Limited crowds returned to sports events last week
The Health Information and Quality Authority (HIQA) has published the advice it submitted to the National Public Health Emergency Team (NPHET) on limiting the transmission of SARS-CoV-2 at mass gatherings.
HIQA advised that a gradual approach should be taken to lifting restrictions. Any easing should take consideration of infection levels in the community, levels of vaccination coverage, the risk posed by circulating variants of concern, and the capacity of the healthcare system.
The advice is accompanied by an evidence summary, which examined 11 studies on the effectiveness of measures to reduce the risk of SARS-CoV-2 transmission at mass gatherings. The evidence summary found that implementing a broad range of public health measures can reduce, but not eliminate, the risk of SARS-CoV-2 transmission.
HIQA also reviewed public health guidance from 22 countries and two international agencies. HIQA found that all countries examined had begun to ease restrictions on mass gatherings, however, the speed and triggers to easing restrictions varied considerably.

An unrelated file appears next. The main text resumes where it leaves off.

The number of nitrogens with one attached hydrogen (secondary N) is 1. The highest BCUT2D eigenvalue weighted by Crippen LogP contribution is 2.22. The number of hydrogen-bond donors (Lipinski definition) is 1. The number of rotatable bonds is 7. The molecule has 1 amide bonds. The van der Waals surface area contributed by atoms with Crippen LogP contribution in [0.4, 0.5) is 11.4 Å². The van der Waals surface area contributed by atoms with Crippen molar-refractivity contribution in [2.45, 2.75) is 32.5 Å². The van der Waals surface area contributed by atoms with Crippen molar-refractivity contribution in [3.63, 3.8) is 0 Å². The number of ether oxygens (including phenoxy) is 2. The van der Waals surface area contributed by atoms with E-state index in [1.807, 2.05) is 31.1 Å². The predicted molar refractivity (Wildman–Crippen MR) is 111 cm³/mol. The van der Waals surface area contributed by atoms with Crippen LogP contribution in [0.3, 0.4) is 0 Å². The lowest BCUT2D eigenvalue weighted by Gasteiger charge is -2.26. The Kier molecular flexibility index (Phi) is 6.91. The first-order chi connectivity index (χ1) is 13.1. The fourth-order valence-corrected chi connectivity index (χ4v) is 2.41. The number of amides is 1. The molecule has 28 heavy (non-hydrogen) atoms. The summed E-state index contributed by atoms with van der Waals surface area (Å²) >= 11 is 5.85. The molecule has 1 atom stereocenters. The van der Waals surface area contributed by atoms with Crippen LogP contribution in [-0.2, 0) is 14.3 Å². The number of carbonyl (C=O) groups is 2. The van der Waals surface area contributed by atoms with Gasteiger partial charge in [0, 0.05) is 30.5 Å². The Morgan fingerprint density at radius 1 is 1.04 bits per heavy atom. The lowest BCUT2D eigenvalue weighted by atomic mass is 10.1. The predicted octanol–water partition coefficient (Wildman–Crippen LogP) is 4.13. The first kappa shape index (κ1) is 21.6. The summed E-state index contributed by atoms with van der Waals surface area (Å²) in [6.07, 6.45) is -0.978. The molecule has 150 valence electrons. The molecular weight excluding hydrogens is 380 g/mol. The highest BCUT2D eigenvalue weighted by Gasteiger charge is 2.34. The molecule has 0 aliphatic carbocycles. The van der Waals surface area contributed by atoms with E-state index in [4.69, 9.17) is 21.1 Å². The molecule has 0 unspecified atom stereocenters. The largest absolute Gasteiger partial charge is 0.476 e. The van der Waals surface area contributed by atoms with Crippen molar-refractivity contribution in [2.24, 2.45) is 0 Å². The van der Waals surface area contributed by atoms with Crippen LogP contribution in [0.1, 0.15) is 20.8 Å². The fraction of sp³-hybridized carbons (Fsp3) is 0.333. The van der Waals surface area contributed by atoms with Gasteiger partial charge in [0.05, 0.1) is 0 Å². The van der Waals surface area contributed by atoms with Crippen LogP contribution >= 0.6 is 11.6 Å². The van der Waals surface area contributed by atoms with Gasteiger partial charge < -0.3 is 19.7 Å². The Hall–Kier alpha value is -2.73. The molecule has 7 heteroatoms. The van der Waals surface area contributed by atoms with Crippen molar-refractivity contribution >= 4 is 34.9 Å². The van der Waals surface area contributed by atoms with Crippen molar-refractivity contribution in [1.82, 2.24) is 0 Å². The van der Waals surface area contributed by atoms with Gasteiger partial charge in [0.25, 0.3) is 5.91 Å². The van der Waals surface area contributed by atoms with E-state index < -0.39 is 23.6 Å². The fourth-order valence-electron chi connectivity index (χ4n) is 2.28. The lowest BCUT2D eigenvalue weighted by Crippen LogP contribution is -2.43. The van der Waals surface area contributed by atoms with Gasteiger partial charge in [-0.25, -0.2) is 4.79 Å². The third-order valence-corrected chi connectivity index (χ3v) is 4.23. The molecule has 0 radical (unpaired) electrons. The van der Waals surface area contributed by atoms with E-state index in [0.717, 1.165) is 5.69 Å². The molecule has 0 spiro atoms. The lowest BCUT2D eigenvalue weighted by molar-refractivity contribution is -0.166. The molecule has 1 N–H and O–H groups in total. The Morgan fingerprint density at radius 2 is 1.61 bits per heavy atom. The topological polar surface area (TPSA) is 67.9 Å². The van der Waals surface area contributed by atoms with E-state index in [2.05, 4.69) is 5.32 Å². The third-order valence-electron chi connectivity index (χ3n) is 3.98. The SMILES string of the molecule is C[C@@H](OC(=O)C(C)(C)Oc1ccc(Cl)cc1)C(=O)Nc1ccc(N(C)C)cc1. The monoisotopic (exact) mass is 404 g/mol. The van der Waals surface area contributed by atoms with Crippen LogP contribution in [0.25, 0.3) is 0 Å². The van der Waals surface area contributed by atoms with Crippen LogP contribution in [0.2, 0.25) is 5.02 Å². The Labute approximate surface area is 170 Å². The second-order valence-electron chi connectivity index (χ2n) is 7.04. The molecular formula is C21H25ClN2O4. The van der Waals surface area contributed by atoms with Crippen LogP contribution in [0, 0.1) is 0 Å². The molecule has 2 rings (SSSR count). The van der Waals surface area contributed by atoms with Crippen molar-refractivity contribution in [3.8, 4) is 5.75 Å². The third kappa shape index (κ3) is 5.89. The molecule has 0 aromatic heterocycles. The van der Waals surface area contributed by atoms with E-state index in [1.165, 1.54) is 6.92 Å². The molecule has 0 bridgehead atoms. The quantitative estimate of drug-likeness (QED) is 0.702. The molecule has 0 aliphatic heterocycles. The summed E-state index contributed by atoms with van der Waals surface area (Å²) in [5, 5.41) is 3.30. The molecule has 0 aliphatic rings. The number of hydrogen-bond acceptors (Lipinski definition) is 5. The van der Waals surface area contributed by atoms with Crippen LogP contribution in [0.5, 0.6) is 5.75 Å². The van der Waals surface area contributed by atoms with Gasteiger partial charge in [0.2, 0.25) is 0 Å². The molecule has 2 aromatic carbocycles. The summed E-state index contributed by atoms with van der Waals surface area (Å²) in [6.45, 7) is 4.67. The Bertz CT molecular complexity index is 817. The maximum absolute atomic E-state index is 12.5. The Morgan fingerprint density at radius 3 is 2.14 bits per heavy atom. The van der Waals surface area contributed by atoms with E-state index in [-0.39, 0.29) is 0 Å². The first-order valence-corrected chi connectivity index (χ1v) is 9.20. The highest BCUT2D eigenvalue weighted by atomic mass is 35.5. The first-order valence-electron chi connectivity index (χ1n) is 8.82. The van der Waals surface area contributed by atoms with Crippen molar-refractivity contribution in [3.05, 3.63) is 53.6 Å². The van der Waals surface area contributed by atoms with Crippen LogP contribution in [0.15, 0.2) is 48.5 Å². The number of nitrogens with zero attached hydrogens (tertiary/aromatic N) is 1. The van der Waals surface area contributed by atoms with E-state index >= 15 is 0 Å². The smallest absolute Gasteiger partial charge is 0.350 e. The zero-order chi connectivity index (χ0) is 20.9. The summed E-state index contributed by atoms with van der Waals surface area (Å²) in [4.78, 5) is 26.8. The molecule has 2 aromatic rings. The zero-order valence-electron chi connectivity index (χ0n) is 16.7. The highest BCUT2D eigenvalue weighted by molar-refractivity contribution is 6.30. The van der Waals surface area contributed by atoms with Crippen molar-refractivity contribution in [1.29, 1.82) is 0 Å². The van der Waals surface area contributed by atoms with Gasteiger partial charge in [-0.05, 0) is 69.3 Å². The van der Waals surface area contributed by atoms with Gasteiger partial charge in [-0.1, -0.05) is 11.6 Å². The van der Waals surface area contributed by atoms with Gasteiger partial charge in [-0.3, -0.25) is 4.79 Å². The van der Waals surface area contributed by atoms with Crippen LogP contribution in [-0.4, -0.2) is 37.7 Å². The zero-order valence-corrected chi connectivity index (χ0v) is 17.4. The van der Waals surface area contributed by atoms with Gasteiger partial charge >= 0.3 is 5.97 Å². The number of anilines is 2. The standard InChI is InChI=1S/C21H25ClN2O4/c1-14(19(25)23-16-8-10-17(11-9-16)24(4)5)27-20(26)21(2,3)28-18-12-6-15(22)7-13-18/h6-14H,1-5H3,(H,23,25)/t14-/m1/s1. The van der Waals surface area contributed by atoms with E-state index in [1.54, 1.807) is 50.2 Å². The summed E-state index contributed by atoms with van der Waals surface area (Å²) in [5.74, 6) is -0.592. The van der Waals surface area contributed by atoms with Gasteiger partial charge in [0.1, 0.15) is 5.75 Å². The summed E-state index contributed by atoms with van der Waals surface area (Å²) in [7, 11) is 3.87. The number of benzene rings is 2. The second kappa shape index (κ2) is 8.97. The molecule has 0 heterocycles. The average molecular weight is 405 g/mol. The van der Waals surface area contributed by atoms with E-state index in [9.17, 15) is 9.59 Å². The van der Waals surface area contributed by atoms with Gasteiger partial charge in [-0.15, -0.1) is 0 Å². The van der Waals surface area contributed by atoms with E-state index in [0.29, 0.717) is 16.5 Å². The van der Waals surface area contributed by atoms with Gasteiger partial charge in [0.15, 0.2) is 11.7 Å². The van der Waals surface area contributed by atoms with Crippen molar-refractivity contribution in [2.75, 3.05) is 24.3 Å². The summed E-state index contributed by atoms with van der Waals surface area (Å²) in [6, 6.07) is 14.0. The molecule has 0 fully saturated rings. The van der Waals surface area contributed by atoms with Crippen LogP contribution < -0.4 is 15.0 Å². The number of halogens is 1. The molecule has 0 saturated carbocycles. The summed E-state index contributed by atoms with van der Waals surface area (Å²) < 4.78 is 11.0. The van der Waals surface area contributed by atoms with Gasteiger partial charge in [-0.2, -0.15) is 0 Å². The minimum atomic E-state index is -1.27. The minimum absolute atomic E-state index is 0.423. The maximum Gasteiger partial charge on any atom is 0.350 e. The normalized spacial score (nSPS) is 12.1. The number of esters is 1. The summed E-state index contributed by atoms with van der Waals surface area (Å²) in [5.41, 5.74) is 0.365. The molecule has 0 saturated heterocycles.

Dr Máirín Ryan, HIQA’s Deputy CEO and Director of Health Technology Assessment, said: “Not every mass gathering carries the same risk. While no event is risk-free, high occupancy, indoor events with reduced use of face masks, prolonged contact and poor ventilation pose the highest risk of transmission. In the first instance, any organised gathering should ideally involve shorter duration, outdoor seated events, with significantly reduced capacity.”
Dr Ryan continued: “When planning events, risk assessments should be conducted in advance and a number of public health measures such as physical distancing, face mask use, adequate ventilation and hand hygiene should be implemented. These measures should also be encouraged when considering shared transportation and socialisation, before and after the event.”
In Ireland, pilot events have been launched to guide the safe return of mass gatherings. These events are important opportunities to assess the public health impact of large events on the spread of SARS-CoV-2 in the wider community.
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